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By now, many have heard of printable electronics. Conductive ink is already being applied in asset tagging and logistics applications through RFID, within circuit boards to replace wiring, acting as radio antennas for vehicles, and even to protect surfaces in cold environments.

As advances continue in printable electronics, the electrical conductivity of the ink is evolving to serve new energy storage functions, opening up a whole new world of possibilities, not least for the built environment.

Researchers from Drexel University and Trinity College in the Republic of Ireland, have collaborated to create an ink from a highly conductive type of two-dimensional material called MXene. Their findings, published in a recent edition of Nature, describe an ink that can be used to print flexible energy storage components, such as supercapacitors, in any size or shape, using an inkjet printer.

“Conductive inks have been around for nearly a decade and they represent a multi-hundred million dollar market that is expected to grow rapidly into the next decade. It’s already being used to make the radio frequency identification tags used in highway toll transponders, circuit boards in portable electronics and it lines car windows as embedded radio antennas and to aid defrosting,” explains Yury Gogotsi of Drexel University. “But for the technology to see broader use, conductive inks need to become more conductive and more easily applied to a range of surfaces,” he continues.

Gogotsi, PhD, is a Distinguished University and Bach professor in Drexel’s College of Engineering, Department of Materials Science and Engineering. The focus of his work has long been the applications of new materials in technology and he suggests that the ink, created in Drexel’s Nanomaterials Institute, is a significant advancement on both material and technological fronts.

“So far only limited success has been achieved with conductive inks in both fine-resolution printing and high charge storage devices,” Gogotsi highlighted. “But our findings show that all-MXene printed micro-supercapacitors, made with an advanced inkjet printer, are an order of magnitude greater than existing energy storage devices made from other conductive inks.

While researchers are steadily figuring out ways to make inks from new, more conductive materials, like nanoparticle silver, graphene and gallium, the challenge remains incorporating them seamlessly into manufacturing processes. Most of these inks can’t be used in a one-step process, according to Babak Anasori, PhD, a research assistant professor in Drexel’s Department of Materials Science and Engineering and co-author of the MXene ink research.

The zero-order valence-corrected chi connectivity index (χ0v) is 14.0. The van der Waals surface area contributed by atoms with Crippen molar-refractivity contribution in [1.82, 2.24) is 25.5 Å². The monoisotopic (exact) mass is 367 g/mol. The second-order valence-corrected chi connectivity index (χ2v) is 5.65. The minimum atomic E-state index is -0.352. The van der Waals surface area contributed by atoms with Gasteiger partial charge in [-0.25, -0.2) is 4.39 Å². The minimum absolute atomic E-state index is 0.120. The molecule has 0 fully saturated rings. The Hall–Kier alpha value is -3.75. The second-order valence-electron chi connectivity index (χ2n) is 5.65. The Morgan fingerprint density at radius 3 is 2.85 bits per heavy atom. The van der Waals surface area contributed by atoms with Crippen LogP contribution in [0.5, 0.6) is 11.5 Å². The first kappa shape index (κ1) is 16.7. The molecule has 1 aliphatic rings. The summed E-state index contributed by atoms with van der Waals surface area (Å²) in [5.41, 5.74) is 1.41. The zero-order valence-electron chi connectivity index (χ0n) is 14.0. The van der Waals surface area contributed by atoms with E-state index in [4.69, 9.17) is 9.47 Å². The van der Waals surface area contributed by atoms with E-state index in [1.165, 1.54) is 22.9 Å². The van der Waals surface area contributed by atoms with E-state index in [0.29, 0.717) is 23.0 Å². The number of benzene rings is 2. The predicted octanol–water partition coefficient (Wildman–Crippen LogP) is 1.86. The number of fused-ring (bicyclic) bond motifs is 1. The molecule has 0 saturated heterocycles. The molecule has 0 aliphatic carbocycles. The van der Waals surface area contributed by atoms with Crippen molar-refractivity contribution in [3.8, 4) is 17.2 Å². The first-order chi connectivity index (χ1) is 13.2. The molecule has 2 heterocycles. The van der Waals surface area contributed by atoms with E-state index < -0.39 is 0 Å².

“For most other nano inks, an additive is required to hold the particles together and allow for high-quality printing. Because of this, after printing, an additional step is required — usually a thermal or chemical treatment — to remove that additive,” Anasori said. “For MXene printing, we only use MXene in water or MXene in an organic solution to make the ink. This means it can dry without any additional steps.”

Created at Drexel in 2011, MXenes are a carbon-based material made up of two-dimensional layers. They have the unique ability to retain their conductive properties when mixed with many liquids, including organic solvents such as water.

These qualities have allowed the researchers to test and produce MXenes in a variety of forms, from conductive clay to a coating for electromagnetic interference shielding to a near-invisible wireless antenna. Now by producing an ink for use in commercially available printers, they hope that they could open up printable electronics and energy storage to every household.

“If we really want to take advantage of any technology at a large scale and have it ready for public use, it has to become very simple and done in one step,” Anasori said. “An inkjet printer can be found in just about every house, so we knew if we could make the proper ink, it would be feasible that anyone could make future electronics and devices.”

The unique properties and versatility of MXene offers applications in almost every industry and through home printing can have a huge impact on the proliferation of DIY electronics and self-maintenance. In the smart building space, we may consider MXene materials for back-up power in IoT devices, easily replaceable protective layer defending against electrical surges, surfaces that can charge mobile devices, responsive window electronics, and maybe even conductive paints throughout the built environment. This breadth of applications would not only improve our current systems and devices but also inspire entirely new technologies.

“Compared to conventional manufacturing protocols, direct ink printing techniques, such as inkjet printing and extrusion printing, allow digital and additive patterning, customization, reduction in material waste, scalability and rapid production,” Anasori said. “Now that we have produced a MXene ink that can be applied via this technique, we’re looking at a world of new opportunities to use it.”